The King of Persia's capital was situated in an island; and his palace, which was very magnificent, was builtupon the sea-shore; his window looked towards the sea; and the fair slave's, which was pretty near it, had alsothe same prospect, and it was the more pleasant on account of the sea's beating almost against the foot of thewall.At the end of three days the fair slave, magnificently dressed, was alone in her chamber, sitting upon a sofa,and leaning against one of the windows that faced the sea, when the king, being informed that he might visither, came in. The slave hearing somebody walk in the room, immediately turned her head to see who it was.She knew him to be the king; but without showing the least surprise, or so much as rising from her seat tosalute or receive him, she turned back to the window again as if he had been the most insignificant person inthe world.The King of Persia was extremely surprised to see a slave of so beauteous a form so very ignorant of theworld. He attributed this to the narrowness of her education, and the little care that had been taken to instructher in the first rules of civility. He went to her at the window, where, notwithstanding the coldness andindifference with which she had just now received him, she suffered herself to be admired, kissed andembraced as much as he pleased, but answered him not a word.'My dearest life,' said the king, 'you neither answer, nor by any visible token give me the least reason tobelieve that you are listening to me. Why will you still keep to this obstinate silence, which chills me? Do youmourn for your country, your friends, or your relations? Alas! is not the King of Persia, who loves and adoresyou, capable of comforting, and making you amends for the loss of everything in the world?'But the fair slave continued her astonishing reserve; and keeping her eyes still fixed upon the ground, wouldneither look at him nor utter a word; but after they had dined together in absolute silence, the king went to thewomen whom he had assigned to the fair slave as her attendants, and asked them if they had ever heard herspeak.One of them presently made answer, 'Sire, we have neither seen her open her lips, nor heard her speak anymore than your majesty has just now; we have rendered her our services; we have combed and dressed herhair, put on her clothes, and waited upon her in her chamber; but she has never opened her lips, so much as tosay, That is well, or, I like this. We have often asked, Madam, do you want anything? Is there anything youwish for? Do but ask and command us: but we have never been able to draw a word from her. We cannot tellwhether her silence proceeds from pride, sorrow, stupidity, or dumbness; and this is all we can inform yourmajesty.'The King of Persia was more astonished at hearing this than he was before: however, believing the slavemight have some reason for sorrow, he endeavoured to divert and amuse her, but all in vain. For a whole yearshe never afforded him the pleasure of a single word.At length, one day there were great rejoicings in the capital, because to the king and his silent slave-queenthere was born a son and heir to the kingdom. Once more the king endeavoured to get a word from his wife.'My queen,' he said, 'I cannot divine what your thoughts are; but, for my own part, nothing would be wantingto complete my happiness and crown my joy but that you should speak to me one single word, for somethingwithin me tells me you are not dumb: and I beseech, I conjure you, to break through this long silence, andspeak but one word to me; and after that I care not how soon I die.'At this discourse the fair slave, who, according to her usual custom, had hearkened to the king with downcasteyes, and had given him cause to believe not only that she was dumb, but that she had never laughed in herlife, began to smile a little. The King of Persia perceived it with a surprise that made him break forth into anexclamation of joy; and no longer doubting but that she was going to speak, he waited for that happy momentwith an eagerness and attention that cannot easily be expressed.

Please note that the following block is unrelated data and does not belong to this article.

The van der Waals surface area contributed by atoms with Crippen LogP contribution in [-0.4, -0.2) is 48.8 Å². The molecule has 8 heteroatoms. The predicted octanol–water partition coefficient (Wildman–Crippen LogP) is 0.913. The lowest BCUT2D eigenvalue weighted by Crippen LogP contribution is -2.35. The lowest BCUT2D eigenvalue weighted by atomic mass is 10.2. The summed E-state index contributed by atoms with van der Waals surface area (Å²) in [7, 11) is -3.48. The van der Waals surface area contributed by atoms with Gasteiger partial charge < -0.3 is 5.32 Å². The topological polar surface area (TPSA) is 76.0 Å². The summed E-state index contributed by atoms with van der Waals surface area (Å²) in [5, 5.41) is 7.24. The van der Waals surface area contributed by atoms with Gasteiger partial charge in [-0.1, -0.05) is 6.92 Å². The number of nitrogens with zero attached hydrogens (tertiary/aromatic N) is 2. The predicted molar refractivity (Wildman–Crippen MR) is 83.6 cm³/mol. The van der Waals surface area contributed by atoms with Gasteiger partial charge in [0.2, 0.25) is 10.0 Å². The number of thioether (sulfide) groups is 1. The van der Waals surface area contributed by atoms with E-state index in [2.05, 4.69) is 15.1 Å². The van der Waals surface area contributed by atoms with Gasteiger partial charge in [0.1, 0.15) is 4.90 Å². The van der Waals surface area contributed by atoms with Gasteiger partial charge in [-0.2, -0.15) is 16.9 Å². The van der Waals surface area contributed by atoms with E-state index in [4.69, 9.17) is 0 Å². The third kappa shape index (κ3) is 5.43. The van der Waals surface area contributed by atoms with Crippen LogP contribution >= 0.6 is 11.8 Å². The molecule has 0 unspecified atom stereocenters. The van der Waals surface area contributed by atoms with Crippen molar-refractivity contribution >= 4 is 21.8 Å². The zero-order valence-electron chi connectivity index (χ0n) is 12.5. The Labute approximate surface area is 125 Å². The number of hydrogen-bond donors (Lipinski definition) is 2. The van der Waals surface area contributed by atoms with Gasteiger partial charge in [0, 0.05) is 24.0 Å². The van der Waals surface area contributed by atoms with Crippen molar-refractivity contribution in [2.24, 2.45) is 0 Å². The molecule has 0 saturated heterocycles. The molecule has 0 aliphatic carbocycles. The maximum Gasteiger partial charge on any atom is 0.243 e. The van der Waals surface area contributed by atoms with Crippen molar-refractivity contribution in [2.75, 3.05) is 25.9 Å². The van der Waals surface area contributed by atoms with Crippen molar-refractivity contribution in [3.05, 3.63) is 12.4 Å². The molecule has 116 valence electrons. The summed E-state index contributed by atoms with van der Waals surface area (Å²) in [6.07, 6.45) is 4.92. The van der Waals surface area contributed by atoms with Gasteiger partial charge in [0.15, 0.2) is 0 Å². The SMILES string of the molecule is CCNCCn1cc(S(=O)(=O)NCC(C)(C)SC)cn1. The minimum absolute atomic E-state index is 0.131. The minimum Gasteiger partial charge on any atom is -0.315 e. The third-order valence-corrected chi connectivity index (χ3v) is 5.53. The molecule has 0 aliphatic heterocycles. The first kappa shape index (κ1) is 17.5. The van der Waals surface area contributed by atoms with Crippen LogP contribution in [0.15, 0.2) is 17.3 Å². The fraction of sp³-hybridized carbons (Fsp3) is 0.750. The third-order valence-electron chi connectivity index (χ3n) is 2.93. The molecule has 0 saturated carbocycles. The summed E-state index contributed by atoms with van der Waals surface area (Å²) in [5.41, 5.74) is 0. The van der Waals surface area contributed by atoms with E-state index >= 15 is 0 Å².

Tales From The Arabian Nights, by E. Dixon3